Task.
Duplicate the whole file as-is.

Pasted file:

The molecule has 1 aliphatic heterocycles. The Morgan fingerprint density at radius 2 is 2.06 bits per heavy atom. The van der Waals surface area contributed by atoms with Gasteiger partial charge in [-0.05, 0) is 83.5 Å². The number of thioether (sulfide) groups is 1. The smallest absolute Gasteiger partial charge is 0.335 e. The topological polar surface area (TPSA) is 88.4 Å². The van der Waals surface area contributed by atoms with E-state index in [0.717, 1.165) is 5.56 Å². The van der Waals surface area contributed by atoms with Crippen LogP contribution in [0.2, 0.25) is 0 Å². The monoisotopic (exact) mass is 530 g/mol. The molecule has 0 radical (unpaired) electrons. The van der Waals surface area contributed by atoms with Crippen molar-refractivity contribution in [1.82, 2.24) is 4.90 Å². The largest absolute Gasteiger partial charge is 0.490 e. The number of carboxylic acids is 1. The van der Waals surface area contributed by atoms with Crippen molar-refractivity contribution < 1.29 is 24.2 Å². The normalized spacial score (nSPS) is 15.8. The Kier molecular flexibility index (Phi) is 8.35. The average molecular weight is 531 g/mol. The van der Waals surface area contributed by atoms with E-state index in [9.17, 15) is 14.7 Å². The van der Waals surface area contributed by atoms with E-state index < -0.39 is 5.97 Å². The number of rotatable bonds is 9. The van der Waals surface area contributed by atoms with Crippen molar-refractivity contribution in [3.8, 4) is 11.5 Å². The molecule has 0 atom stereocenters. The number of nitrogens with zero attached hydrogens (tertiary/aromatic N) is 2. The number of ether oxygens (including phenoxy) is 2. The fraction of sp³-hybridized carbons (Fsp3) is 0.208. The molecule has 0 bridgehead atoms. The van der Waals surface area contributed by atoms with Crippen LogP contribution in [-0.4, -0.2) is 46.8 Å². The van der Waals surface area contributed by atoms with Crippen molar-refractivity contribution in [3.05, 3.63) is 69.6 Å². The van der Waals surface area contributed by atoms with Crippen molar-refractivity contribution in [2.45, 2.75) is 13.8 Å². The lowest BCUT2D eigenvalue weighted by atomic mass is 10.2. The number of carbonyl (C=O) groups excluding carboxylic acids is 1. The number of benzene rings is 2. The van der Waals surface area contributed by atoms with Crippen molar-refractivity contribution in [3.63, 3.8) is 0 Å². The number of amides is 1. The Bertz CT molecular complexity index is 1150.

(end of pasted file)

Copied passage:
The molecule has 1 aliphatic heterocycles. The Morgan fingerprint density at radius 2 is 2.06 bits per heavy atom. The van der Waals surface area contributed by atoms with Gasteiger partial charge in [-0.05, 0) is 83.5 Å². The number of thioether (sulfide) groups is 1. The smallest absolute Gasteiger partial charge is 0.335 e. The topological polar surface area (TPSA) is 88.4 Å². The van der Waals surface area contributed by atoms with E-state index in [0.717, 1.165) is 5.56 Å². The van der Waals surface area contributed by atoms with Crippen LogP contribution in [0.2, 0.25) is 0 Å². The monoisotopic (exact) mass is 530 g/mol. The molecule has 0 radical (unpaired) electrons. The van der Waals surface area contributed by atoms with Crippen molar-refractivity contribution in [1.82, 2.24) is 4.90 Å². The largest absolute Gasteiger partial charge is 0.490 e. The number of carboxylic acids is 1. The van der Waals surface area contributed by atoms with Crippen molar-refractivity contribution < 1.29 is 24.2 Å². The normalized spacial score (nSPS) is 15.8. The Kier molecular flexibility index (Phi) is 8.35. The average molecular weight is 531 g/mol. The van der Waals surface area contributed by atoms with E-state index in [9.17, 15) is 14.7 Å². The van der Waals surface area contributed by atoms with E-state index < -0.39 is 5.97 Å². The number of rotatable bonds is 9. The van der Waals surface area contributed by atoms with Crippen molar-refractivity contribution in [3.8, 4) is 11.5 Å². The molecule has 0 atom stereocenters. The number of nitrogens with zero attached hydrogens (tertiary/aromatic N) is 2. The number of ether oxygens (including phenoxy) is 2. The fraction of sp³-hybridized carbons (Fsp3) is 0.208. The molecule has 0 bridgehead atoms. The van der Waals surface area contributed by atoms with Crippen LogP contribution in [-0.4, -0.2) is 46.8 Å². The van der Waals surface area contributed by atoms with Crippen molar-refractivity contribution in [3.05, 3.63) is 69.6 Å². The van der Waals surface area contributed by atoms with Crippen molar-refractivity contribution in [2.45, 2.75) is 13.8 Å². The lowest BCUT2D eigenvalue weighted by atomic mass is 10.2. The number of carbonyl (C=O) groups excluding carboxylic acids is 1. The number of benzene rings is 2. The van der Waals surface area contributed by atoms with Crippen molar-refractivity contribution in [3.63, 3.8) is 0 Å². The number of amides is 1. The Bertz CT molecular complexity index is 1150.